Devils hold open tryouts for emergency goalies

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NEWARK, N.J. (AP) Steven Porzio’s father was a New York Rangers fan, but he always rooted for the New Jersey Devils. A goaltender himself, Porzio was struck by Martin Brodeur, and he dreamed of replacing the NHL’s career wins leader when his days at the Prudential Center were done.

Porzio is now 27 years old and working in information technology, and he’s given up hope of replacing Brodeur.

He still might suit up for the Devils on their home rink, though.

Porzio and 14 others tried out Saturday to become the Devils’ emergency goaltender for this season. They were run through drills by former New Jersey goalie Scott Clemmensen at the Prudential Center, faced shots from players in the minor league system and even used a dressing room next door to the Devils’ home locker room.

Read more: Kings hope to find emergency goalie candidates with open tryouts

“You walk through the locker room area and see all the team photos, the little replica Stanley Cups,” Porzio said. “That gives you chills a little bit.”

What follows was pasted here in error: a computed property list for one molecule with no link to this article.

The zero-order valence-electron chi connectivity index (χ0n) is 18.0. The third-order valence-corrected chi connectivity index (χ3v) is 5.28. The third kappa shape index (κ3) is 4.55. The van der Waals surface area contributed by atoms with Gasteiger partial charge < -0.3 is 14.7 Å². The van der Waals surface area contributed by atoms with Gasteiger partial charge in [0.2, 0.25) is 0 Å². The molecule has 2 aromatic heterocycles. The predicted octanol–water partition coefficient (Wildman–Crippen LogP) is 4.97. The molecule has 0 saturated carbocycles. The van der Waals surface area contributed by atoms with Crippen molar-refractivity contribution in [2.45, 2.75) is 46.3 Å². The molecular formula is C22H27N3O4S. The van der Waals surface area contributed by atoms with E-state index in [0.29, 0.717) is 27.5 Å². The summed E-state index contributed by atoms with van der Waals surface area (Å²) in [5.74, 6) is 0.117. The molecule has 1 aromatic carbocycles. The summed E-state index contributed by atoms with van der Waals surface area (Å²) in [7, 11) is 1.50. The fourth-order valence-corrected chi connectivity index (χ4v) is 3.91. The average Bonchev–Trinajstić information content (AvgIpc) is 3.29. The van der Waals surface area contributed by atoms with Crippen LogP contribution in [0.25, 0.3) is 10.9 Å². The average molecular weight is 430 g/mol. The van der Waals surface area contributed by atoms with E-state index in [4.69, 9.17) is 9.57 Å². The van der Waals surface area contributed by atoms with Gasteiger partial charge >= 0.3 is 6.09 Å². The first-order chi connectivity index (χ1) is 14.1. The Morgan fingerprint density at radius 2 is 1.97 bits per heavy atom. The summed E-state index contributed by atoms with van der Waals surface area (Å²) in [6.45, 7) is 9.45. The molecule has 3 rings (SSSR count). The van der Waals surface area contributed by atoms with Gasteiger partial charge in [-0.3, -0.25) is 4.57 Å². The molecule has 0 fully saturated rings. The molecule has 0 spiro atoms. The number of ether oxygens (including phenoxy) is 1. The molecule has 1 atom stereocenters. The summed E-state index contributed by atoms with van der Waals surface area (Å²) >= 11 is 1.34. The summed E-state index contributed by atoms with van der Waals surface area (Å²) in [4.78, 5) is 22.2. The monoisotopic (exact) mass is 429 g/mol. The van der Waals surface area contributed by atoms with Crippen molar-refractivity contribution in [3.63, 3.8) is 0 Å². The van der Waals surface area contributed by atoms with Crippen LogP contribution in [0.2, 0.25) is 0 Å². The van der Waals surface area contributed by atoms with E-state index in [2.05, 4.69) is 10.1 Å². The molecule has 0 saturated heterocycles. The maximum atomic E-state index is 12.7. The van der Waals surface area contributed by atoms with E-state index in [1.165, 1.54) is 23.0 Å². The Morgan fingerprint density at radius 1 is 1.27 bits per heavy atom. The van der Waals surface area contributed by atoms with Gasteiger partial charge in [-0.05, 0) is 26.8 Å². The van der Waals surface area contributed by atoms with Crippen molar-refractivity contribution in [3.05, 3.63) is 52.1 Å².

This wasn’t exactly fantasy camp, though. Clemmensen pushed the prospective netminders – mostly former college or junior players – through rigorous tests to evaluate their skating and puckhandling.

“Put them through a legitimate goalie clinic today, which I don’t know if they were expecting,” said Sarah Baicker, the Devils’ director of content and communications, who helped coordinate the tryouts. “A couple guys looked like they’re going to sleep really well tonight.”

The tryouts are in response to a new league rule for this season, which mandates that teams have an emergency goalie present for all home games ready to fill in for either team. Last year, a number of clubs required backups on short notice, including when the Chicago Blackhawks called on Philadelphia-area youth hockey coach Eric Semborski for a game against the Flyers because Corey Crawford needed an emergency appendectomy.